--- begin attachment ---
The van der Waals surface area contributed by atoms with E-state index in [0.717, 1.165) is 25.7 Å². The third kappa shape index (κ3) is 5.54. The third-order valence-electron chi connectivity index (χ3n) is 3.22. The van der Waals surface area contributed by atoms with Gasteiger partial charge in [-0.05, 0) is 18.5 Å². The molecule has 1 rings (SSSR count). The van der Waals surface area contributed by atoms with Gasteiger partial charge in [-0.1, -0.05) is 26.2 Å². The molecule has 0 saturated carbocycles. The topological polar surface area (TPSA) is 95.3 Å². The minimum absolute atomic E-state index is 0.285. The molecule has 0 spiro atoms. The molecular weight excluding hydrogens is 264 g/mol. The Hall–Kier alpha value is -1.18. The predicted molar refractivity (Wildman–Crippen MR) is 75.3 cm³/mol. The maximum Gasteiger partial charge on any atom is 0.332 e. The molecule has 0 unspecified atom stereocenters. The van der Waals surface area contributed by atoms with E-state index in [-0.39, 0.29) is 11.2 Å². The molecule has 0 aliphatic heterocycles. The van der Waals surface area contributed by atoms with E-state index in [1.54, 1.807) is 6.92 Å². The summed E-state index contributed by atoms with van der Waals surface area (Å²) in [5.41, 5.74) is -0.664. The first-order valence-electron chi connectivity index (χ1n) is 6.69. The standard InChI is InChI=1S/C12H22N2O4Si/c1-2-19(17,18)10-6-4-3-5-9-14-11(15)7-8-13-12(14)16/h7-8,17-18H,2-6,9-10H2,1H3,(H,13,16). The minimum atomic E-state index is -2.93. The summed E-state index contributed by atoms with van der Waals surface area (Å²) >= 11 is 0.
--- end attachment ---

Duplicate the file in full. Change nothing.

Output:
The van der Waals surface area contributed by atoms with E-state index in [0.717, 1.165) is 25.7 Å². The third kappa shape index (κ3) is 5.54. The third-order valence-electron chi connectivity index (χ3n) is 3.22. The van der Waals surface area contributed by atoms with Gasteiger partial charge in [-0.05, 0) is 18.5 Å². The molecule has 1 rings (SSSR count). The van der Waals surface area contributed by atoms with Gasteiger partial charge in [-0.1, -0.05) is 26.2 Å². The molecule has 0 saturated carbocycles. The topological polar surface area (TPSA) is 95.3 Å². The minimum absolute atomic E-state index is 0.285. The molecule has 0 spiro atoms. The molecular weight excluding hydrogens is 264 g/mol. The Hall–Kier alpha value is -1.18. The predicted molar refractivity (Wildman–Crippen MR) is 75.3 cm³/mol. The maximum Gasteiger partial charge on any atom is 0.332 e. The molecule has 0 unspecified atom stereocenters. The van der Waals surface area contributed by atoms with E-state index in [-0.39, 0.29) is 11.2 Å². The molecule has 0 aliphatic heterocycles. The van der Waals surface area contributed by atoms with E-state index in [1.54, 1.807) is 6.92 Å². The summed E-state index contributed by atoms with van der Waals surface area (Å²) in [5.41, 5.74) is -0.664. The first-order valence-electron chi connectivity index (χ1n) is 6.69. The standard InChI is InChI=1S/C12H22N2O4Si/c1-2-19(17,18)10-6-4-3-5-9-14-11(15)7-8-13-12(14)16/h7-8,17-18H,2-6,9-10H2,1H3,(H,13,16). The minimum atomic E-state index is -2.93. The summed E-state index contributed by atoms with van der Waals surface area (Å²) >= 11 is 0.